Developing brains on exchange

In the summer of 2003, roughly 75 footloose fifteen- to eighteen-year-old exchange students gathered in a small town near Bangkok for three intense days of ‘cultural orientation’ and ‘sharing-our-feelings’. There, barely six weeks into the program, I first encountered a potentially serious side effect of exchange; one that, unfortunately, I would come across on many more occasions: mental health problems.

Early morning of day two, B from the US had locked herself in the bathroom and refused to come out. Instead, she was crying, furiously pounding on the door and walls, and talking incoherently about demons and conspiracies. A small crowd had gathered around the bathroom door, unsure what to do. Staff finally intervened when we heard a frantic shriek followed by the sound of breaking glass. They sent us off to our rooms, and forced the door open. Age sixteen, I doubt I even knew the meaning of the word ‘psychosis’.

B wasn’t the only one struggling. Shortly after the meeting, there were rumours that S from Switzerland had fallen so severely anorexic that she had to be hospitalised. In the next AFS Thailand newsletter, we read that S had returned home to her parents, and that we should all eat well. Unfortunately, I didn’t take that advice to heart; for me, too, my year abroad marked the onset of my eating disorder, that would continue to haunt me for many years.

The link between school-based exchange programs and emotional distress goes beyond the level of personal experiences like mine. Several studies have shown that the average exchange student feels more depressed, anxious and paranoid during their exchange compared to before e.g.[1][2][3]. In fact, one in four exchange students reportedly suffers from frequent psychological problems. Many years after my exchange, now a research scientist in psychiatry myself, these numbers are not the least surprising to me.

Depression, psychosis, eating disorders, or any psychological problem really, can happen to anyone and in any circumstances. Nevertheless, there are certainly things you can do to up your chances. First and foremost, problems tend to surface in times of stress. Stressful life events, ranging from volcano eruptions to financial difficulties to moving houses, may make us stronger in the long run (or so you may choose to believe) but they invariably water us down first. There are many ways to describe an exchange year, but stress-free is certainly not one I’ve ever used. Second, in times of stress, the one thing that keeps us sane is our social support network. When surrounded by our family and long-time friends, we’re much more likely to make it through the storm in one piece. Of course, you may land in a host-family that instantly gives you that homely family-feeling, but let’s face it: that doesn’t really happen that often. Third, if you’re looking to contract a mental illness of any kind, adolescence is the perfect time of the year. Hormones, emotions, self-image, sexuality and social environment change at ultra high-speed, and your (sorry to say) immature brain struggles to keep up. Even at home under your mother’s wings, you’re an easy target for mental illness during adolescence. Which, indeed, is what shows in the numbers: during adolescence, the prevalence of mental health problems doubles. Or, same numbers from a different angle: most mental health problems develop before the end of adolescence.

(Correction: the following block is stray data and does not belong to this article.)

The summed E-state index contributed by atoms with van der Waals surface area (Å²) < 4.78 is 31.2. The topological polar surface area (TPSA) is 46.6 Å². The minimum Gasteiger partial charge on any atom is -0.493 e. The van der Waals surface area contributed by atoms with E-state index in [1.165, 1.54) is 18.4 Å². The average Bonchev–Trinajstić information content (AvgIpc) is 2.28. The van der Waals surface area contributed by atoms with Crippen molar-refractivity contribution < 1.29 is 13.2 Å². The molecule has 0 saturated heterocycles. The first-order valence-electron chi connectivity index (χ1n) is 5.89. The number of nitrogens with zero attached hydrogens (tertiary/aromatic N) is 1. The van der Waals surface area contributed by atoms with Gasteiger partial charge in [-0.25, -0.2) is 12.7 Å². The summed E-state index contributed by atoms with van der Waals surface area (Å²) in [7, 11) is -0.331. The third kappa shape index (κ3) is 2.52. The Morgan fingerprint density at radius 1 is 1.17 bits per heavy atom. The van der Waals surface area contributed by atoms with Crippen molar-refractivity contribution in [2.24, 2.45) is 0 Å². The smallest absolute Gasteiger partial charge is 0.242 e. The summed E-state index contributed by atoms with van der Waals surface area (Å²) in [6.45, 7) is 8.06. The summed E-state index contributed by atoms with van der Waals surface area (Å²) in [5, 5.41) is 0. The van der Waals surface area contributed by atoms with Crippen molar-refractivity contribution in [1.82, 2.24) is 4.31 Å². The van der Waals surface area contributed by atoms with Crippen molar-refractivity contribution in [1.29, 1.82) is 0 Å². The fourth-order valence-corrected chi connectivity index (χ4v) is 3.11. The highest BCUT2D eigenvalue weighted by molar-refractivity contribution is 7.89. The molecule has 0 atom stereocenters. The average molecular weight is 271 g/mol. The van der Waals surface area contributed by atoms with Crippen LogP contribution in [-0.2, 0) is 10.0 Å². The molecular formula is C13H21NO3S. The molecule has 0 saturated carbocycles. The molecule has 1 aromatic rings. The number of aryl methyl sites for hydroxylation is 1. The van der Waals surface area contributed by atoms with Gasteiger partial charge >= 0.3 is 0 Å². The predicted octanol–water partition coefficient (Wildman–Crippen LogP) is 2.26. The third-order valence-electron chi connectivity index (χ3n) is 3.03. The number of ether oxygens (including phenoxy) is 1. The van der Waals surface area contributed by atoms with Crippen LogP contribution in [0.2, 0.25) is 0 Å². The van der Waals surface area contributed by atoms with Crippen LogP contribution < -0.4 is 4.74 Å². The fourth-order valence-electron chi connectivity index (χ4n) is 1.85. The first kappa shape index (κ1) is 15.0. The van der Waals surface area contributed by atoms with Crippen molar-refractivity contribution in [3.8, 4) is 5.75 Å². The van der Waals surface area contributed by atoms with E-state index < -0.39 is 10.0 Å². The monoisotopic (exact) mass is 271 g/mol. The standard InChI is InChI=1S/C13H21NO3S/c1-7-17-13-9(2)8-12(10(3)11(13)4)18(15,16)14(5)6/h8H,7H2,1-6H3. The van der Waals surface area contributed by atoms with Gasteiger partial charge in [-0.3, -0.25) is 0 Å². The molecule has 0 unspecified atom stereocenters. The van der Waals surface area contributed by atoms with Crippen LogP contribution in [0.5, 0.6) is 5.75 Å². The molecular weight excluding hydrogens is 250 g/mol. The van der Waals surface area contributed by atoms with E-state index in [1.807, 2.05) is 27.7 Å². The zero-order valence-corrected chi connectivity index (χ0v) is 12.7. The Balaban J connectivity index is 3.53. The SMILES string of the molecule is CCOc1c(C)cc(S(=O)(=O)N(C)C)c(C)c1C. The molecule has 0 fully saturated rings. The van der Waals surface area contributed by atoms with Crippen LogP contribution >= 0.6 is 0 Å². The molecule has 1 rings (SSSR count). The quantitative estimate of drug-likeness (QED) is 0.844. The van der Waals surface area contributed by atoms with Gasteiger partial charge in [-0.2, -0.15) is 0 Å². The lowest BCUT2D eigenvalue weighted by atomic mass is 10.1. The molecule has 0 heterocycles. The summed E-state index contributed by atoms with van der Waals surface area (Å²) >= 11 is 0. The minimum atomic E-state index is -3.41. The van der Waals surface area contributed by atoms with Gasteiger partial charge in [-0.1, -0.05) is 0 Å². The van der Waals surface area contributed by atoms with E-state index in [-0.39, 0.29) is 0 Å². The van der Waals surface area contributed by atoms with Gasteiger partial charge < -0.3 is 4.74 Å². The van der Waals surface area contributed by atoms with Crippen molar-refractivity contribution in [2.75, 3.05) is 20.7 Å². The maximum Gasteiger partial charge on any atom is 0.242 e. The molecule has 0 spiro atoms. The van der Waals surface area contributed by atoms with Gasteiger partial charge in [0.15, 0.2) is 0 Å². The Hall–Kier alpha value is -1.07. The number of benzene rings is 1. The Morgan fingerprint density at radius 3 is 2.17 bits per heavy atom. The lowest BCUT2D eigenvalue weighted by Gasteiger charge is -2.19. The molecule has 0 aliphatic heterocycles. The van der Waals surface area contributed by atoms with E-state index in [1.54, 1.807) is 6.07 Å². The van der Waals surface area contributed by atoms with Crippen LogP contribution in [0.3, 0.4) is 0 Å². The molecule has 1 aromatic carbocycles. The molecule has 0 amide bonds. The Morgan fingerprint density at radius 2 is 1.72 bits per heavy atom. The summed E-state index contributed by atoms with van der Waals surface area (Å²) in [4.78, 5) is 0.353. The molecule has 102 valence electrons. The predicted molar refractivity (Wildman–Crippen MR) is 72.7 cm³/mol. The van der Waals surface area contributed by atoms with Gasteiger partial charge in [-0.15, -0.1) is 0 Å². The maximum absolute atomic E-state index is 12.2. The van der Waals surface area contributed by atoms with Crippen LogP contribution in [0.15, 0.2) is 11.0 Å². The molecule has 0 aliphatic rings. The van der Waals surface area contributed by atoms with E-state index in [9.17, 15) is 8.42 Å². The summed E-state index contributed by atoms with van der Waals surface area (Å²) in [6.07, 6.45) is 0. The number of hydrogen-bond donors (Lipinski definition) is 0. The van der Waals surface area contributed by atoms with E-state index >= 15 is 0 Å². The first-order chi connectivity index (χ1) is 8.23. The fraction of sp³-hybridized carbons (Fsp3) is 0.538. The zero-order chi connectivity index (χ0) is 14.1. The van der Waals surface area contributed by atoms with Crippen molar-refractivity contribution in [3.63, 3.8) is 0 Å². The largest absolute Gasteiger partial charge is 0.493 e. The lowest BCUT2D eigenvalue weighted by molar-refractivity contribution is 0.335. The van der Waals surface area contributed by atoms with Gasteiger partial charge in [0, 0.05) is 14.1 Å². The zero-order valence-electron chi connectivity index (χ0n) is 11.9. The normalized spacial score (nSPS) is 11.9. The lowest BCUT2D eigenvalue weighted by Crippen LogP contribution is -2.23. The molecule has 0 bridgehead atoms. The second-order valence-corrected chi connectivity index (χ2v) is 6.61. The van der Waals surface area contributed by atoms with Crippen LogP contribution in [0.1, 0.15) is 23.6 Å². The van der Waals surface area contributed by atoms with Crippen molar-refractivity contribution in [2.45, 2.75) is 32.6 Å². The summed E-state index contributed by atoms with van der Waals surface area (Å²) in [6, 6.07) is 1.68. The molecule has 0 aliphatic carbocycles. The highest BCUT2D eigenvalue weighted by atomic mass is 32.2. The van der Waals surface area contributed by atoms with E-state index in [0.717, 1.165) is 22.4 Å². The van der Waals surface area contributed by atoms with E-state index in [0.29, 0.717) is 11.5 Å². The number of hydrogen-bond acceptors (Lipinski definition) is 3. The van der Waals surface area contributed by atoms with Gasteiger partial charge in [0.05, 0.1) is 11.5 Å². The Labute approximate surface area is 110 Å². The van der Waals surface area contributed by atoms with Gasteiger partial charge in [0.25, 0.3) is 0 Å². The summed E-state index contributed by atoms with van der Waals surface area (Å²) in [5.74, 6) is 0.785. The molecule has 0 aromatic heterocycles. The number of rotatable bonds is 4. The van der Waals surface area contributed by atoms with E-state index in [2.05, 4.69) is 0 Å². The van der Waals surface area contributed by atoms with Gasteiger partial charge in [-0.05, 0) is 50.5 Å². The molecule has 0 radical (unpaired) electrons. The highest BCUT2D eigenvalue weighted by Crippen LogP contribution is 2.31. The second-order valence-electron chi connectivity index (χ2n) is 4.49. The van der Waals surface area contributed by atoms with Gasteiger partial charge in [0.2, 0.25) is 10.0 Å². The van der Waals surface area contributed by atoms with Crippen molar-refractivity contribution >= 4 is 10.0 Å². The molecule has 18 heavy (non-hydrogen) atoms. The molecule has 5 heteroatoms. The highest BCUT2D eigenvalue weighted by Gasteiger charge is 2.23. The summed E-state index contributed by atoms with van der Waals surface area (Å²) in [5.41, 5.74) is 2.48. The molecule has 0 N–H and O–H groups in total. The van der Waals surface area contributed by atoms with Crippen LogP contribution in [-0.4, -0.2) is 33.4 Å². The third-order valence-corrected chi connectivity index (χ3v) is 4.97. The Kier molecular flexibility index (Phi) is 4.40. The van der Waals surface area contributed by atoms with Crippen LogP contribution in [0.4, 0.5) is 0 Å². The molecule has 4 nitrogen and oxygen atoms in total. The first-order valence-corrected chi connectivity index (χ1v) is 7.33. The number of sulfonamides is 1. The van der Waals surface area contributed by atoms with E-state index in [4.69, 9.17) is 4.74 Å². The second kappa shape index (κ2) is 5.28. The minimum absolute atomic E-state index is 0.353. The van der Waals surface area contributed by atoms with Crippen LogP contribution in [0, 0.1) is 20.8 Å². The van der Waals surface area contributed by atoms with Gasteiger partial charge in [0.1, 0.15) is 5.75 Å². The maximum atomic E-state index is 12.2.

Going on exchange during adolescence is a tricky business. Which, in my view, is not necessarily a problem. There are tons of experiences to gain and millions of things to learn by taking risks. But risk-taking comes with risk-management. Exchange organisations have a responsibility to guard their students health, including mental health. Or, perhaps, especially mental health. During the years I volunteered for my exchange organisation, I was often consulted when incoming students showed signs of distress. I was always happy to help if I could, but very often there was not much I could do; the problem had already spiralled out of control before anyone caught notion of it, and the student had to return home for treatment.

So where are we going wrong? At the risk of being unfriended by all my volunteer friends, I’ll share what I think is the answer: Ignorance and Taboo. Now that’s bad news for any organisation striving to educate open-mindedness, is it? Ignorance and taboo. They make my face go “yuck”. But then, talking about my anorexia, PTSD or depression with my open-minded volunteer-friends scares the creeps out of me too, and so I don’t. Or, well, I didn’t; I do now, but that doesn’t really count since I’m no longer volunteering. Every now and then, I think about B from the US and S from Switzerland. I hope they’re volunteers now, and I hope that, unlike me, they do have the courage share their story.

Learn more about mental health of exchange students in this comprehensive 2006 NAFSA report

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